Text: Edgar Allan Poe, “Our Puzzles — Again,” Alexander’s Weekly Messenger, February 19, 1840, p. 2, cols. 2-3


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[page 2, column 2:]

Our Puzzles — Again!

An article on the subject of our late puzzles, in which we make a full reply to all correspondents, is crowded out this week, on account of its length, but will appear in our next.

The letter of Philom, of Limerick, is just received, and, as we are about going to press, we can only make an extract from it. He says:

Come, be a philanthropist, and dispel the mystery that shrouds your magic wand, and don’t “stonish the natives” any longer You suggested in a late number that the “method” which enters into “enigma guessing,” would afford a subject for a “most capital magazine article.” Agreed. And furthermore, we think you are just the man to write it, and the Messenger just the periodical to spread it all over the world. Our folks think the number that should contain such an article would be sought with even more avidity than your “double sheet, with splendid engravings;” and that is not talking small, we assure you. Forty subscribers, with the needful to match, you say, will buy the whole set of rules by which you are enabled to read pot-hooks, pitch-forks, and paradoxes. Now, we’ll tell you what we will do--if you will reel off the yarn in good shape, we will “pledge ourselves” to send you one quarter of it in a few months, and we’ll do all we can towards sending the whole. And won’t your Ohio correspondent do the same?-- Noticing the good humor and urbanity with which you have treated all your correspondents who have appeared before you in the ugliest characters possible, and hoping that you are still in “laughing mood,” and will look upon us with the same scrutinizing indulgence, we have ventured to salute you in as comical a set of trappings as we could procure. We cannot, however, repress an ominous presentiment of never seeing this more. We greatly fear you will get suspended on this, and we be none the wiser. We shall see. Don’t let its great length exclude it. If we are any judge of the genius of putting words together, this has some merit over and above its fantastic dress.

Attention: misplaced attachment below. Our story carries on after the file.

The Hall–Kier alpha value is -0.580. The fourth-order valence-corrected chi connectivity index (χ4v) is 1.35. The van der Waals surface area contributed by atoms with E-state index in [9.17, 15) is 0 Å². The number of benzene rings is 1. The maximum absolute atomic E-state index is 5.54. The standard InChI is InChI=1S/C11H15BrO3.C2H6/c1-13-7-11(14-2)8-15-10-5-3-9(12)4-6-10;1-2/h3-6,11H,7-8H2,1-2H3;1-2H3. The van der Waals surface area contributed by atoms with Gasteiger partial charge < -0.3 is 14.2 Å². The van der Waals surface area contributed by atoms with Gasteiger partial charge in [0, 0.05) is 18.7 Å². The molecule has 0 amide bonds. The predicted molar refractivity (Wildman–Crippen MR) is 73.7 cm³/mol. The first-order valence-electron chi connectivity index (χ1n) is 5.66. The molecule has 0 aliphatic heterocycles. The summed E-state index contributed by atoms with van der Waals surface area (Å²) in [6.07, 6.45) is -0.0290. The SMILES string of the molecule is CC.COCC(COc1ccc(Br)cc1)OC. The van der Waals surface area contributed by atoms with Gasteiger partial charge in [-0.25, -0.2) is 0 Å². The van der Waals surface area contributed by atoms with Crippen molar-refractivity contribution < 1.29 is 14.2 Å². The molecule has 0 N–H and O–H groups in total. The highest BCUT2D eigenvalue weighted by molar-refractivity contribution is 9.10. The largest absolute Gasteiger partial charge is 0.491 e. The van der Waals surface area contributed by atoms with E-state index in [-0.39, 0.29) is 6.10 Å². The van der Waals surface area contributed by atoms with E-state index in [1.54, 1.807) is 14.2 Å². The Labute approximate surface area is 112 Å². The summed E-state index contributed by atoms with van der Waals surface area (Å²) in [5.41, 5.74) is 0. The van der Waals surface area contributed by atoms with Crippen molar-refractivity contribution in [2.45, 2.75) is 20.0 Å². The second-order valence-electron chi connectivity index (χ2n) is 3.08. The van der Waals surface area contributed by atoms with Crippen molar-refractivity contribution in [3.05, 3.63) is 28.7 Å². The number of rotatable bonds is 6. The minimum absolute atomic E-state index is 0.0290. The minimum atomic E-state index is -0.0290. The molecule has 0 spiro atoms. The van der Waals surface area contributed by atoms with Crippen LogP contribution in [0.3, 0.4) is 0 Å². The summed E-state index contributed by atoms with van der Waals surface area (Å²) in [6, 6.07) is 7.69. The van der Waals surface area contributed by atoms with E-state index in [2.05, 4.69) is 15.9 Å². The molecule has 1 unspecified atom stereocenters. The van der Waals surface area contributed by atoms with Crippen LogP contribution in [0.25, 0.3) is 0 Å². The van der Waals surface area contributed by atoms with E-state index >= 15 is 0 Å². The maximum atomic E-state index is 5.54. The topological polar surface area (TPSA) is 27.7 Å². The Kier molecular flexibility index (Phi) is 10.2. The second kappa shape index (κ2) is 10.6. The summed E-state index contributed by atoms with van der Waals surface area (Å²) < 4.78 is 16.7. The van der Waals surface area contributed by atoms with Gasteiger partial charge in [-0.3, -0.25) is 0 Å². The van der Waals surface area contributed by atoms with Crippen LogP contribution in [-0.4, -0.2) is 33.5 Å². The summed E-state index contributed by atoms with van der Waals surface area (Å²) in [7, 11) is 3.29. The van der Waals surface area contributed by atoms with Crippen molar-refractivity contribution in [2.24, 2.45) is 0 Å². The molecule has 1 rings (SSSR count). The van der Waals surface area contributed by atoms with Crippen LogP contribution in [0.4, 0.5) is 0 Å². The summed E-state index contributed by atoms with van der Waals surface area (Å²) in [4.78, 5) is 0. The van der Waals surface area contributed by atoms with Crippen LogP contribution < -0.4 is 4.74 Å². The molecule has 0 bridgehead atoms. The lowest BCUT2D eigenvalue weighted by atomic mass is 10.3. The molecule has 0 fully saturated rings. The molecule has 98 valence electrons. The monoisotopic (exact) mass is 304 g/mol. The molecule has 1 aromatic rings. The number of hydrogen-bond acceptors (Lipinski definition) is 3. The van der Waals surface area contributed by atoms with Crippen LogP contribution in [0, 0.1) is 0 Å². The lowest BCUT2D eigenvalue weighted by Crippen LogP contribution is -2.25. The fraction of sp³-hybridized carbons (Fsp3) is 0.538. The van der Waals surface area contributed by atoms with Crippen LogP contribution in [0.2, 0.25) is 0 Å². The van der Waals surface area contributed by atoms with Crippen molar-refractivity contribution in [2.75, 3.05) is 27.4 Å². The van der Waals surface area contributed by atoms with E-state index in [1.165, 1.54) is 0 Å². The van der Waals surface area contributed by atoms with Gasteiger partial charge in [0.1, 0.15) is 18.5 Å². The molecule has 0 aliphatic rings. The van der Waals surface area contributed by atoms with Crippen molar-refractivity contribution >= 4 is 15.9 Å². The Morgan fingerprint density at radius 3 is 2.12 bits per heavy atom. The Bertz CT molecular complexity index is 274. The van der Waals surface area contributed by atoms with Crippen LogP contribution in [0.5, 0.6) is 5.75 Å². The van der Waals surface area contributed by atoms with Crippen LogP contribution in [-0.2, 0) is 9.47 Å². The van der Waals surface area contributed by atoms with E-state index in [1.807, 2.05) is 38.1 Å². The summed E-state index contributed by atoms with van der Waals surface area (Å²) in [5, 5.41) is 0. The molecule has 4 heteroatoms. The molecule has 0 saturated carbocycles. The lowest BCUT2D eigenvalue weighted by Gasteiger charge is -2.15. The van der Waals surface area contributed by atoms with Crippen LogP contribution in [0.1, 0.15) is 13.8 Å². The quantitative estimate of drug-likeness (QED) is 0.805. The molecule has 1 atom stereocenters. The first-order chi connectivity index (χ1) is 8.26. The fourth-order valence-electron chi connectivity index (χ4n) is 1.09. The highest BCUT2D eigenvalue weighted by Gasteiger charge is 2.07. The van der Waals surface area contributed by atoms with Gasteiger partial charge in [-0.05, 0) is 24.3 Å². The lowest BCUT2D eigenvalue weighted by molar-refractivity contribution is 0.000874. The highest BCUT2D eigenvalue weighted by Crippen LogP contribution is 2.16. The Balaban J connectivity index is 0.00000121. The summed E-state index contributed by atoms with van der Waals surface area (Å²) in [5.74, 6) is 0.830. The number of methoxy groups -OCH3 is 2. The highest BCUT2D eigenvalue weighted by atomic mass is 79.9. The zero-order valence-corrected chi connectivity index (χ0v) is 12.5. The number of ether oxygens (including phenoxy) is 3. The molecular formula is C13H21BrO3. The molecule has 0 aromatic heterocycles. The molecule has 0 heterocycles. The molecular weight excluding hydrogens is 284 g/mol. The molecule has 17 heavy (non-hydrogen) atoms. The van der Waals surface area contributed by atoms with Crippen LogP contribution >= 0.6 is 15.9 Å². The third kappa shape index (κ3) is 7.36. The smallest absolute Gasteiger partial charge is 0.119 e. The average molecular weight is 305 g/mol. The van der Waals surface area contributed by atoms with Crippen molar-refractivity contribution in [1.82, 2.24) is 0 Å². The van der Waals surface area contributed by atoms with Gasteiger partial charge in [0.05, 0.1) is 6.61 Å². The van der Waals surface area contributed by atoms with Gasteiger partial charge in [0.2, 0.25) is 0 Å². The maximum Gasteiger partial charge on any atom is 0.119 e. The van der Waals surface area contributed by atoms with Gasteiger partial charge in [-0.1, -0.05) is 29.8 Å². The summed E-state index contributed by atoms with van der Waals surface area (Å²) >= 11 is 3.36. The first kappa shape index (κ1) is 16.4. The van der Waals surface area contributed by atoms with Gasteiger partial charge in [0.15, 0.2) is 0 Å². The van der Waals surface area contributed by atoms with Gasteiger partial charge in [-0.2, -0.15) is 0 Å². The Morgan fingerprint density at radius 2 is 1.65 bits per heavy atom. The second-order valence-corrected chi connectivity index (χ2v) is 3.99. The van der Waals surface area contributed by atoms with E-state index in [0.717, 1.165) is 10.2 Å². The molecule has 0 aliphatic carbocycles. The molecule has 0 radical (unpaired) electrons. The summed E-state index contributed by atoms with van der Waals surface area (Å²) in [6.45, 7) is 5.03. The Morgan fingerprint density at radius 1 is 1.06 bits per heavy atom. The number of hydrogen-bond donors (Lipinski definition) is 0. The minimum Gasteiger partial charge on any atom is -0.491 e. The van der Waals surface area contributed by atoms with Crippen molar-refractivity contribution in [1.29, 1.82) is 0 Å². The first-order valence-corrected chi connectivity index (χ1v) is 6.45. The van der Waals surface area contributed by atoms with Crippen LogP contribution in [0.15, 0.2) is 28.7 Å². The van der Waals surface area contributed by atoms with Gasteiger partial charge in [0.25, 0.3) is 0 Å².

Yours, truly, PHILOM.

Philom seems bent upon puzzling us, and for this purpose has employed no less than seven distinct alphabets in the concoction of his cypher; which, we confess, is the most outrageous looking piece of composition we ever beheld. Seven alphabets!--and not a single letter in all like anything human or divine! One alphabet was what we stipulated for--not seven. But then, Philom says he will send us forty subscribers. We will, therefore, strain a point in his favor. His puzzle is nothing more than the well-known acrostic called “The Siege of Belgrade,” beginning thus:

An Austrian army, awfully arrayed,

Boldly, by battery, besieged Belgrade;

Cossack commanders cannonading come,

Dealing destruction’s desolating doom.

Every endeavor engineers essay,

For fame, for fortune, fighting furious fray;

Generals ‘gainst generals grapple gracious God!

How honors Heaven heroic hardihood!

&c. &c. &c.

In our next, we will oblige Philom with our method of solution.

 


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Notes:

This notice was first attributed to Poe by Clarence S. Brigham in Edgar Allan Poe’s Contributions to Alexander’s Weekly Messenger, 1943, pp. 38-39.


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[S:0 - AWM, 1840] - Edgar Allan Poe Society of Baltimore - Works - Misc. - Our Puzzles — Again